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Sampling strategies for monitoring lameness in dairy cattle

Main, D.C.J., Barker, Z.E., Leach, K.A., Bell, N.J., Whay, H.R., Browne, W.J.
Journal of dairy science 2010 v.93 no.5 pp. 1970-1978
sampling, disease surveillance, disease prevalence, lameness, dairy cattle, milking, herd health, dairy farm management, United Kingdom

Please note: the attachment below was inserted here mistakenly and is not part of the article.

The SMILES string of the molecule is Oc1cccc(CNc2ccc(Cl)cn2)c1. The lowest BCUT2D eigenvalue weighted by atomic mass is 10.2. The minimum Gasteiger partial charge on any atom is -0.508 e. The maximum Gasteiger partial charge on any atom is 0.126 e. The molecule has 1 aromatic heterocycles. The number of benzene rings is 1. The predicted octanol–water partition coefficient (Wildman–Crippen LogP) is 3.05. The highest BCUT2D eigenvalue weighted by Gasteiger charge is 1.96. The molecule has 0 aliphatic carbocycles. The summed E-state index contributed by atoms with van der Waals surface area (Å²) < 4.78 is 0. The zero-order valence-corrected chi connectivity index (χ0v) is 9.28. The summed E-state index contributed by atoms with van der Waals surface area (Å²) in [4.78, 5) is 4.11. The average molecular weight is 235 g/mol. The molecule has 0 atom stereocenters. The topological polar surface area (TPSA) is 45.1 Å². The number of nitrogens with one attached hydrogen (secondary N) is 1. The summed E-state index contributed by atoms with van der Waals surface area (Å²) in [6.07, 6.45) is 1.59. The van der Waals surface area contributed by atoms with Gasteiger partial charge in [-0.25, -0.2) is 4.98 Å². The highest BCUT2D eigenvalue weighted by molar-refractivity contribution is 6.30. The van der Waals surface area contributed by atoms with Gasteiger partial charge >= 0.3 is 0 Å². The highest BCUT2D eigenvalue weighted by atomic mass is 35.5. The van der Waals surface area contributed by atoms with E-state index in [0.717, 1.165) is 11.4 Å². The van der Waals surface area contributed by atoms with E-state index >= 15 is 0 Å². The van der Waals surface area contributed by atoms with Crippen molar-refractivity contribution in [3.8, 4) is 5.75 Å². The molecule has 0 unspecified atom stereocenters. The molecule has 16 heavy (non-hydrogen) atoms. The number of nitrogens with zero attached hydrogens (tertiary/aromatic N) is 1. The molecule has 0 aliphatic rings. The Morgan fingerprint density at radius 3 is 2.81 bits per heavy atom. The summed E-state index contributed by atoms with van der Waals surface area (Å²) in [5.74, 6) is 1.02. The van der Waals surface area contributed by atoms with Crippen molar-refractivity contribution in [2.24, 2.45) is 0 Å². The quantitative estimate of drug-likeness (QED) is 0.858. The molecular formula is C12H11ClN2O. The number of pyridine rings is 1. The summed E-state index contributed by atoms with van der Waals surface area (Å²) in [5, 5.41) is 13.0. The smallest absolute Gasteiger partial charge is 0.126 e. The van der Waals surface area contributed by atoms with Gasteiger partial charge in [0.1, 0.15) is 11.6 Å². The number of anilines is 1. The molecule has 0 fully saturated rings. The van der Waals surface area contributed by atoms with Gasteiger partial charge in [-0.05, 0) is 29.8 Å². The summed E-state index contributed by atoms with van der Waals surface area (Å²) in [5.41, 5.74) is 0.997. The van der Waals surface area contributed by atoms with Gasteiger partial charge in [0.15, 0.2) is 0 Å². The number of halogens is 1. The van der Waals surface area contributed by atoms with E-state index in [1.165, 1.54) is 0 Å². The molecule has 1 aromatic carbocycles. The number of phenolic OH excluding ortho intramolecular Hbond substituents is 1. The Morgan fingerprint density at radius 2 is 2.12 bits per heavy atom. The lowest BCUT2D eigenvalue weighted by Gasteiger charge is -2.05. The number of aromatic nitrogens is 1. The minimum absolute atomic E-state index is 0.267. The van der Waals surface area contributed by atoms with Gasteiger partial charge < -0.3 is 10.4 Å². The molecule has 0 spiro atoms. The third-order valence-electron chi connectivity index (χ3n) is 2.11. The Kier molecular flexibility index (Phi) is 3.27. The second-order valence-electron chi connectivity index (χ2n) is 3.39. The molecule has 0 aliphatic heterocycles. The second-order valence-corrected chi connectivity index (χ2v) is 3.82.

Evaluating the prevalence of lameness within herds of dairy cattle is important for management and certification purposes; however, sampling strategies that could reduce the time taken for an assessment would be valuable. The prevalence of lame and severely lame cows on 224 United Kingdom dairy farms was available for analysis. Presence of more than 1 severely lame cow on a farm was a useful indication of a lameness problem. The vast majority (80%) of the 182 farms that had >or= 1 severely lame cow present had an overall lameness prevalence >25%, whereas only 24% of the 42 farms that had no severely lame cows had an overall prevalence >25%. Information was available on individual milking order through the parlor on the day of the lameness assessment. On 37 farms where cows were housed in a group, lameness prevalence was 11.9% greater in the last third compared with the first third of the milking order. For 36 herds that were larger than 100 cows, sampling a maximum of 100 cows from the middle of the milking order produced an estimate of prevalence within 5% of the true prevalence on 83% of farms. A reasonable sampling strategy may, therefore, be to observe up to 100 cows from the middle of the milking order. Also, presence of severely lame cows at the end of milking may be useful for identifying those farms likely to benefit from further support.